The tax-exempt market continued to outperform Treasuries on Thursday as muni yields stabilized despite a Treasury selloff.
"We are outperforming and moving sideways at best," a Los Angeles trader said. "There is not a whole lot of activity and not a lot of new issues. People are constructive on the market."
He added that while the imminent threat of capping tax-exemption has passed, there will most likely be discussions about it again soon. "The threat is still out there but the market will disregard it until we see negotiations again. So for now, if the threat is not right in front of us, the market will disregard it."
On Wednesday, the Municipal Market Data scale finished slightly weaker, with yields rising one to two basis points across the curve. But after the MMD scale was adjusted for the January roll, yields were marked up between one and eight basis points.
Overall, the two-year MMD yield - now a 2015 maturity - rose five basis points to 0.36%. The 10-year MMD yield - now a 2023 maturity - finished six basis points higher at 1.78%. The 30-year MMD yield - now a 2043 maturity - closed three basis points higher at 2.86%.
Treasuries continued to weaken Thursday after a spike in yields Wednesday. The benchmark 10-year yield rose three basis points to 1.87% while the 30-year yield increased four basis points to 3.08%. The two-year yield rose one basis point to 0.27%.
In the secondary market, activity has indeed been muted. On Monday - New Year's Eve - there were 18,685 trades, down substantially from the 30-day average of 41,348, according to data from the Municipal Securities Rulemaking Board. In par amount, $3.281 billion was traded, down from the 30-day average of $11.493 billion.
After market reopened for the first day of trading in 2013 on Wednesday, activity picked up. Over 38,000 trades were recorded, down only slightly from the 30-day average of 41,220. Par amount traded was $8.635 billion, down from the 30-day average of $11.157 billion.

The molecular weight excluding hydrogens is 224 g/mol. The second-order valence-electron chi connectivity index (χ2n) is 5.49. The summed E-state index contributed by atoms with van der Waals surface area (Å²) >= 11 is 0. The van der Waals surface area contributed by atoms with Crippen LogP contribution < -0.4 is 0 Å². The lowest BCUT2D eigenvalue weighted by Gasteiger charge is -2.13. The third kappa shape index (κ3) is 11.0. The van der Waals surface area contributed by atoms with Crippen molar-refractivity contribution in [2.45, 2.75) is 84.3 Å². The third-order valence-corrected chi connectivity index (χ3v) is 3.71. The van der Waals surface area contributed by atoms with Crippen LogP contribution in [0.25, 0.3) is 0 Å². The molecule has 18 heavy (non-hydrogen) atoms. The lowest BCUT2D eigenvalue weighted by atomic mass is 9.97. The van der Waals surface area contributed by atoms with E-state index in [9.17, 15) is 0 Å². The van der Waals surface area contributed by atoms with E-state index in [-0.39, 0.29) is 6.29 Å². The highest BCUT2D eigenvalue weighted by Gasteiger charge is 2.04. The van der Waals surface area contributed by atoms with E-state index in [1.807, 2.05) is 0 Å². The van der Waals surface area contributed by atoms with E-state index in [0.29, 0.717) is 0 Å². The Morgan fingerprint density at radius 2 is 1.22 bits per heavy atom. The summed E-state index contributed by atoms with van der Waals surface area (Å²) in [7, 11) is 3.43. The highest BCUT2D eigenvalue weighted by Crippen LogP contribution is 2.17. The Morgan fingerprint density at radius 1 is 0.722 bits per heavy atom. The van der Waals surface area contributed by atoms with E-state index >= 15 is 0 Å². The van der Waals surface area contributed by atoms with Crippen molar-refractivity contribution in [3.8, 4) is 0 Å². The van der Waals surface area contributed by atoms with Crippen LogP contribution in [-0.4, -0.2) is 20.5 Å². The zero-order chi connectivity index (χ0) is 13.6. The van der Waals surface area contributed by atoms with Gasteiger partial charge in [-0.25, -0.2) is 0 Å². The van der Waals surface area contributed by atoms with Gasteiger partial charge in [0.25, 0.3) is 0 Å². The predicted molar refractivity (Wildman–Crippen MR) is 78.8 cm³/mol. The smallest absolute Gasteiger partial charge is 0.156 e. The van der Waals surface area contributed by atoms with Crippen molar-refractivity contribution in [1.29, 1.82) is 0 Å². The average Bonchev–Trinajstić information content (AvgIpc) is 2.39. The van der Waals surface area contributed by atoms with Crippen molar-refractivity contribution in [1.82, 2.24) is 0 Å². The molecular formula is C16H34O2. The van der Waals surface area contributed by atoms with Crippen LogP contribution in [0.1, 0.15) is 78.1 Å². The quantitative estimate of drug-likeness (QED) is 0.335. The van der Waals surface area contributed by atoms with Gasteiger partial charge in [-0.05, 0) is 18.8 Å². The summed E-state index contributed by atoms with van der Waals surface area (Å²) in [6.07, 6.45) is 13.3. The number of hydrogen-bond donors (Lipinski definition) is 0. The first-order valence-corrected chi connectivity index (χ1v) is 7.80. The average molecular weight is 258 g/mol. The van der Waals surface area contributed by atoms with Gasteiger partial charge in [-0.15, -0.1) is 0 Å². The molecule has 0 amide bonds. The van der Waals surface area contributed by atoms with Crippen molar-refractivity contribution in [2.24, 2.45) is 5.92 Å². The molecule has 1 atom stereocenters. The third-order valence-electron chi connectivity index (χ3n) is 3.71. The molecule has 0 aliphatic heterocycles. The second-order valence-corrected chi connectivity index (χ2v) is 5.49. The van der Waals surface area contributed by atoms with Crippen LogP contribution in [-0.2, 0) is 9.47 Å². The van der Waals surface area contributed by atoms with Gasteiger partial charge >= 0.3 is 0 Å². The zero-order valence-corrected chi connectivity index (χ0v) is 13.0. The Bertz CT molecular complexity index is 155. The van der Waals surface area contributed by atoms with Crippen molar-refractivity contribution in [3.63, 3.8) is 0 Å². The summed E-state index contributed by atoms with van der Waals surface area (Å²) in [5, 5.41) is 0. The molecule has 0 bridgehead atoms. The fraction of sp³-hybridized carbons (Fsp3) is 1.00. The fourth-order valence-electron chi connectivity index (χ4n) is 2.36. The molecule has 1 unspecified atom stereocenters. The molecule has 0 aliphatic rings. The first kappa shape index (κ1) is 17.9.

For the week ending Jan. 2 the number of buy trades and sell trades declined, but there were almost double the amount of buys than there were to sells, according to data from BondDesk Group.
There were 39,682 buy trades for the week ending Jan. 2, fewer than the previous week's 40,598 trades and far lower than any of the previous five weeks. Due to the typically quiet holiday season, there were also not surprisingly a lower amount of sell trades as well. There were 20,501 sell trades, fewer than the previous week's 26,252 trades and lower than any of the previous five weeks.
But investors did prefer to buy for the week ended Jan. 2 than in previous weeks as the ratio of buy-to-sell trades jumped to 1.9 from the previous week's 1.5. The 1.9 ratio was the highest in five weeks, matching only the week of Dec. 19.
Activity was muted from a dollar amount perspective, according to BondDesk Group. There were just over $1 billion in buy trades for the week, fewer than the previous week's $1.126 billion and the lowest amount of any of the previous five weeks. The dollar amount of sell trades was also down to $592 million from the previous week's $800 million and down by half from the previous five weeks. Due to a spike in yields and munis becoming cheaper relative to Treasuries, there were more buyers than sellers as the ratio of buy-to-sell trades in dollar amount jumped to 1.8 from 1.4.
In economic news, the Federal Open Market Committee is expected to release minutes from its December meeting at 2 p.m. EST.